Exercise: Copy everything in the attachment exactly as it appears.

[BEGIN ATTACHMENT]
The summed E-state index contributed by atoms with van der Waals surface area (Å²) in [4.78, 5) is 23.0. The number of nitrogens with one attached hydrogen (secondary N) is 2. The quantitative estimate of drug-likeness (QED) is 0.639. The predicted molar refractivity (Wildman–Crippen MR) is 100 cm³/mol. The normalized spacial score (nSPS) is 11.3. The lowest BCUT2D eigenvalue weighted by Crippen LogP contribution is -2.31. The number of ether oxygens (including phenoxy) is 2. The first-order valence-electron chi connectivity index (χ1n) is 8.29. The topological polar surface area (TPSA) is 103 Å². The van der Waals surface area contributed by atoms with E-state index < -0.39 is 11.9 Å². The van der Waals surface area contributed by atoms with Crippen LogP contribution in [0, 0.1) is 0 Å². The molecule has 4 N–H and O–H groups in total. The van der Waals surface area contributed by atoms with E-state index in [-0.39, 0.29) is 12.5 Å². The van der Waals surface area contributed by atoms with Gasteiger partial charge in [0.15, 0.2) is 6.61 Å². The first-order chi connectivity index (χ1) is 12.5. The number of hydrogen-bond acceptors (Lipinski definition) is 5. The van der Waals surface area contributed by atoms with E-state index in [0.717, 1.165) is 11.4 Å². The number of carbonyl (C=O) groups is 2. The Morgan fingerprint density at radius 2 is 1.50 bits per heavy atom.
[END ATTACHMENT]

The summed E-state index contributed by atoms with van der Waals surface area (Å²) in [4.78, 5) is 23.0. The number of nitrogens with one attached hydrogen (secondary N) is 2. The quantitative estimate of drug-likeness (QED) is 0.639. The predicted molar refractivity (Wildman–Crippen MR) is 100 cm³/mol. The normalized spacial score (nSPS) is 11.3. The lowest BCUT2D eigenvalue weighted by Crippen LogP contribution is -2.31. The number of ether oxygens (including phenoxy) is 2. The first-order valence-electron chi connectivity index (χ1n) is 8.29. The topological polar surface area (TPSA) is 103 Å². The van der Waals surface area contributed by atoms with E-state index < -0.39 is 11.9 Å². The van der Waals surface area contributed by atoms with Crippen LogP contribution in [0, 0.1) is 0 Å². The molecule has 4 N–H and O–H groups in total. The van der Waals surface area contributed by atoms with E-state index in [-0.39, 0.29) is 12.5 Å². The van der Waals surface area contributed by atoms with Gasteiger partial charge in [0.15, 0.2) is 6.61 Å². The first-order chi connectivity index (χ1) is 12.5. The number of hydrogen-bond acceptors (Lipinski definition) is 5. The van der Waals surface area contributed by atoms with E-state index in [0.717, 1.165) is 11.4 Å². The number of carbonyl (C=O) groups is 2. The Morgan fingerprint density at radius 2 is 1.50 bits per heavy atom.